Upper South

March, 2008
Regional Report

Begin Fertilizing Houseplants

As days grow longer and light increases, new houseplant growth begins. Foliage plants do best with a high-nitrogen fertilizer, while flowering plants thrive with a fertilizer higher in phosphorous. Among the easiest fertilizer to use is one that is water soluble and added each time plants are watered. The best fertilizer formulations do not use urea as a nitrogen source and include micronutrients. Magnesium in the formula helps keep leaves green.

Plant Cool-Season Crops

Transplant or direct-sow cool-season crops in the vegetable garden whenever the soil is dry enough to work. When squeezed, the soil should crumble instead of forming a ball. Some of the cool-season crops to direct-seed include peas, lettuce, spinach, carrots, beets, turnips, parsnips, and Swiss chard. Transplant cabbage, broccoli, cabbage, and cauliflower. In areas where spring is short-lived and hot temperatures come fast, choose varieties that mature quickly.

Fertilize Trees and Shrubs

The best time to feed trees and shrubs is before new growth begins but after soil temperatures have reached 40 degrees F. There are lots of fertilizer options available to gardeners, and the most important rule is to follow the manufacturer's directions. Apply granular fertilizers over the entire root area of the plant, which extends to the drip line. Although it's best to have the soil analyzed, a general rule of thumb for an all-purpose fertilizer with a formulation approximating 5-5-5 is to apply 5 pounds per 100 square feet.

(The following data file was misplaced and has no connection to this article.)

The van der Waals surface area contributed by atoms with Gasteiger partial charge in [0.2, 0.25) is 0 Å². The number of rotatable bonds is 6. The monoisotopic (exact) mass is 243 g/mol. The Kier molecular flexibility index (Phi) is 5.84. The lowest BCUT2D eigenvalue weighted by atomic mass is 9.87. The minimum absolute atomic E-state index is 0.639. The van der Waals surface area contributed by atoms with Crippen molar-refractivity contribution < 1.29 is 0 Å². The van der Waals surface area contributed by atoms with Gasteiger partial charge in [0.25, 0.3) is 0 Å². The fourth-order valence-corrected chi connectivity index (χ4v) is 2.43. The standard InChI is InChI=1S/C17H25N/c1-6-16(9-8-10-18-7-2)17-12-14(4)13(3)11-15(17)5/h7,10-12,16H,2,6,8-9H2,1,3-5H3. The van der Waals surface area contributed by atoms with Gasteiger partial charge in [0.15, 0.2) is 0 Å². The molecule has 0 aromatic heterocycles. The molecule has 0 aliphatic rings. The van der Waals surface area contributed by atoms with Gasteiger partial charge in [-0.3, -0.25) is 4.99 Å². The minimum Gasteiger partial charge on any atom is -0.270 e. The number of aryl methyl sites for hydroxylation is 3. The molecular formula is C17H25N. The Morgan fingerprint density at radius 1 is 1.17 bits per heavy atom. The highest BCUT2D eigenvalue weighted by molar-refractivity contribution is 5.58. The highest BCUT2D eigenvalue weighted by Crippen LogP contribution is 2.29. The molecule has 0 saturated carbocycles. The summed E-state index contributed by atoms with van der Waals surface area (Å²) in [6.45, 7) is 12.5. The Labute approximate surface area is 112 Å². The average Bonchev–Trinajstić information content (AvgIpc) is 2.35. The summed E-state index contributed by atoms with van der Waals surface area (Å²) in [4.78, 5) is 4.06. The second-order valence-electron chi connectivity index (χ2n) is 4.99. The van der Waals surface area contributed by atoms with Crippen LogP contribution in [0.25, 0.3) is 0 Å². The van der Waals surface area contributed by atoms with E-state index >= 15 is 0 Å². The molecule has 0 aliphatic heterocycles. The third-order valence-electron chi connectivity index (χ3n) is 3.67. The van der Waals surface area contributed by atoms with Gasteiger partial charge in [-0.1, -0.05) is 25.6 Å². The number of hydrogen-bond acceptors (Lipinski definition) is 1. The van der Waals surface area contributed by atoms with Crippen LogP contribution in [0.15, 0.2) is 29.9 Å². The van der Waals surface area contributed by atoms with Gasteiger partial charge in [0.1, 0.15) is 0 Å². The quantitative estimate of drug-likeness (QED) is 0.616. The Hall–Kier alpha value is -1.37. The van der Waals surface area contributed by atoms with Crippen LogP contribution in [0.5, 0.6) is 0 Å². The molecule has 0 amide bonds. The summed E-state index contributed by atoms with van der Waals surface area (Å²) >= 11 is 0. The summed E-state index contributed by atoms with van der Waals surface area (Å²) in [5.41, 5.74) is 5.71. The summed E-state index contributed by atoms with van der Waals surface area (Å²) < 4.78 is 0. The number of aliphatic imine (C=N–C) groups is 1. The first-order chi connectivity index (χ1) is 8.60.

Get Bare-Root Plants in the Ground ASAP

The container-grown or balled-and-burlapped plants available at nurseries and garden centers have made planting an "any time the ground can be dug" proposition. Nowadays, many mail-order companies ship plants in pots, but there are still ones that ship dormant bare-root plants. For the best success with these, it's important to get them either planted into the ground or into pots as soon as possible after they arrive and before hot weather arrives.

Start Warm-Season Vegetables and Herbs Indoors

The vegetables and herbs that are killed by a frost, such as tomatoes, peppers, eggplant, basil, and marjoram, usually take six to eight weeks from sowing to transplant size. Count back from your last frost date to determine the time to sow indoors. When starting seeds indoors, use a soilless mix designated for germinating seeds or one of the different types of soil cubes. Unless you have a very sunny window or greenhouse, plan on growing seedlings under fluorescent lights. Ideally, use a 2-tube fixture with one warm-white and one cool-white fluorescent bulb.

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